1836.—At the township meeting April 4, at the house of Paul B. Ring: For Register of Deeds Joseph C. Bailey had 81 votes; William R. De Land, 63 votes. For Supervisor, Jotham Wood had 65 votes; Daniel Coleman, 63 votes; J. Wood, 2 votes. For Township Clerk, Wm. D. Thompson had 66 votes; Wm. R. De Land, 55 votes. For Justice of the Peace, J. W. Dwight had 103 votes; Joseph C. Bailey, 70 votes; James Fifield, 65 votes; Hiram H. Smith, 63 votes; William R. De Land, 63 votes; David Keyes, 61 votes; J. W. Dwight, 16 votes. William R. De Land and Hiram H. Smith had each received an even number of votes, and declared a tie between them. And then the electors again proceeded to vote for one justice of the peace, and William R. De Land had 48 votes; Hiram H. Smith, 48 votes. Whereupon it was declared a tie. The sun being then down, it was declared that no more votes could be polled upon that day. Phineas French was appointed poundmaster. Election returns signed by David Keyes, J. P., J. C. Bailey, J. P., Oliver Russ, Moderator, Township Board.

William R. De Land was elected justice by "lot,” April 16, for one year, deciding the tie vote between H. H. Smith and himself. At a special election May 2, 1836, William R. DeLand had 38 votes for justice of the peace; Hiram H. Smith 34 votes for justice of the peace, thus finally deciding the contest in favor of De Land.

At a special election at the house of Paul B. Ring, March 11 and 12,1836: For representative to the State Legislature in place of Townsend E. Gidley, resigned, Phineas Farrand had 80 votes; Abram F. Bolton, 37 votes; John N. Dwight, 1 vote.

At a special election May 3,1836: For representative to the State Legislature, Abram F. Bolton had 41 votes; Phineas Farrand, 1 vote; Oliver Russ, 3 votes; Josephus Case, 1 vote; D. F. Dwight, 1

vote.

At an election held Sept. 12, 1836: For a delegate to the State convention, Jerry G. Cornell had 52 votes; Ethan Allen, 53 votes.

At the election Nov. 7 and 8, 1836: For Presidential Electors, William H. Welch, Woolcott Lawrence and William Draper had 105 votes; David McKinstry, Daniel LeRoy and William H. Hoeg, 80 votes. For Senators, Fifth District, Geo. B. Cooper had 109 votes (elected); William Moon, 110 votes (elected); Marcus Land, 90 votes; Abram F. Bolton, 86 votes. Representative in State Legislature, Jerry G. Cornell had 88 votes (elected); Phineas Farrand, 109 votes. For Sheriff, Amasa B. Gibson had' 128 votes (elected); George W. Gorham, 75 votes. County Clerk, William R. De Land, 108 votes; William D. Thompson, 101 votes (elected). County Clerk (to_fill vacancy) William D. Thompson had 96 votes (elected). Judge of Probate, Leander Chapman had 82 votes (elected); Benjamin Copeland, 97 votes. Judge of Probate (to fill vacancy), Leander Chapman had 87 votes (elected). ciate Judges, David Adams 123 votes (elected); Ethan Allen, 107 votes (elected); Joab Page, 37 votes; John Hall, 38 votes. County Treasurer, Oliver Russ had 82 votes elected); Samuel Hamlin, 128 votes. County Surveyor, John Ì. Durand had 142 votes (elected); Anson H. Delamater, 49 votes. Register of Deeds, John N. Dwight had 132 votes; Joseph C. Bailey, 87 votes (elected).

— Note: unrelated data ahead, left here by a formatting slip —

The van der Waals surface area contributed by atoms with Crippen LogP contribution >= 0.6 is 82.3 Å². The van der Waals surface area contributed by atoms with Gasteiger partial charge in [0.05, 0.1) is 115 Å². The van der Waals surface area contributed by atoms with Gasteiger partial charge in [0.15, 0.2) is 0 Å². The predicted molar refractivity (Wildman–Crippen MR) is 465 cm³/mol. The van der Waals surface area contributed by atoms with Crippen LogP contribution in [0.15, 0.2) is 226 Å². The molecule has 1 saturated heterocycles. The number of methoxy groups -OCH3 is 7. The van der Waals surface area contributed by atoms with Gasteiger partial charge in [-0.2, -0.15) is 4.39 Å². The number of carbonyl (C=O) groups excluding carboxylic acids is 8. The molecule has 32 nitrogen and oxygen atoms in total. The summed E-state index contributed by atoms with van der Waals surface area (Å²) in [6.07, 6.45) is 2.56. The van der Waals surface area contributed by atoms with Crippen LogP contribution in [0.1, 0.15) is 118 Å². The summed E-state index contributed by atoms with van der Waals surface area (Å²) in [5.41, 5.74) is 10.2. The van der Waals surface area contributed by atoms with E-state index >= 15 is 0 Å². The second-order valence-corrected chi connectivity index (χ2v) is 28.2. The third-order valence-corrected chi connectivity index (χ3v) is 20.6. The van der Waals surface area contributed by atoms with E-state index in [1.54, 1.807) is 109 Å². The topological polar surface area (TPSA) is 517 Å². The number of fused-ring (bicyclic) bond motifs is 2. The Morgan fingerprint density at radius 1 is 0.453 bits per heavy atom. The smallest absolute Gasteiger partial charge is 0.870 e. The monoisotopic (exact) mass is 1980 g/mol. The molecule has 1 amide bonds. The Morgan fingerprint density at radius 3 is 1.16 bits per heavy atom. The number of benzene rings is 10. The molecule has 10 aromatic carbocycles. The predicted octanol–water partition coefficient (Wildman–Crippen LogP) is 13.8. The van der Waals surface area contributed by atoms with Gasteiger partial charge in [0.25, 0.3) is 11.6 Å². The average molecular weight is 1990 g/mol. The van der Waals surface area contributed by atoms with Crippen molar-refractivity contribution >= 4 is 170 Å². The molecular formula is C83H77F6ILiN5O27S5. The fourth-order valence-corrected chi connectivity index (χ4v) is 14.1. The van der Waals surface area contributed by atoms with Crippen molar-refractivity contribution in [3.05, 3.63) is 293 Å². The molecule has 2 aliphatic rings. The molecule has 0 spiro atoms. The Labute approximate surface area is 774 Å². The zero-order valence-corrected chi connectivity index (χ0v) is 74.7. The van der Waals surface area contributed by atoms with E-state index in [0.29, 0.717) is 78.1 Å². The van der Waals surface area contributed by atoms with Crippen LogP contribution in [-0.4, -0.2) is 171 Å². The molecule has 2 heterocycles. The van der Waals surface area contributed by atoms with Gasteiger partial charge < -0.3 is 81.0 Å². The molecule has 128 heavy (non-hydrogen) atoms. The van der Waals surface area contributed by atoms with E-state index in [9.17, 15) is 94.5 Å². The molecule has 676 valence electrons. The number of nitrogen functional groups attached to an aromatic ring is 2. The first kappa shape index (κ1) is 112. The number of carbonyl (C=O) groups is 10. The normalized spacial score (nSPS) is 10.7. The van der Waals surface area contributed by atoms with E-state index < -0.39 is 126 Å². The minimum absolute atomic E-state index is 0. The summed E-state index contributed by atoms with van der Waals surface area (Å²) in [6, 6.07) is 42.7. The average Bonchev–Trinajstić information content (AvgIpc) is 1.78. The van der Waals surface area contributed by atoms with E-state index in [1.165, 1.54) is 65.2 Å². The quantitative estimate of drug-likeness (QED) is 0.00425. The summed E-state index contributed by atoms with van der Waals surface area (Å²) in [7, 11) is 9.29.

1837.–At the November election, Nov. 6 and 7: For Governor, Stevens T. Mason had 168 votes; Charles C. Trowbridge, 186

For Lieutenant Governor, Edward Mundy had 165 votes; Daniel S. Bacon, 185 votes. For Senator, James Kingsley had 164 votes; Dwight Kellogg 171 votes (elected). For Representative, Jerry G. Cornell had 160 votes; Townsend E. Gidley, 181 votes elected). For County Loan, Yea, 70; No, 2. Returns signed by James Ganson, Aaron Swain, Oliver Russ, James Fifield, W. D. Thompson, Inspectors of Election.

1838.-At the township meeting April 2: For Supervisor, Jotham Wood had 16 votes; James Ganson, 99 votes. For Town Clerk, Norman Allen had 130 votes; William D. Thompson 99

For Justice of the Peace, John N. Dwight had 128 votes; John C. Burnell, 107 votes; James Fifield, 88 votes; Lewis Collamer, 99 votes. For Treasurer, William D. Thompson had 105

votes.

votes.

votes.

1839.—At the township meeting, April 1: For Supervisor, James Ganson had 230 votes; David F. Dwight, 194 votes. For Township Clerk, Joseph C. Bailey had 275 votes; Fairchild Farrand, 114 votes; Norman Allen, 46 votes. For Justice of the Peace, William J. Moody had 230 votes; John C. Burnell, 104 votes; De Witt C. Chapin, 64 votes. For Township Treasurer, Edward Higby had 208 votes; Fairchild Farrand, 116 votes. For Collector, Lewis D. Willing had 320 votes; John P. Sawyer, 94 votes. At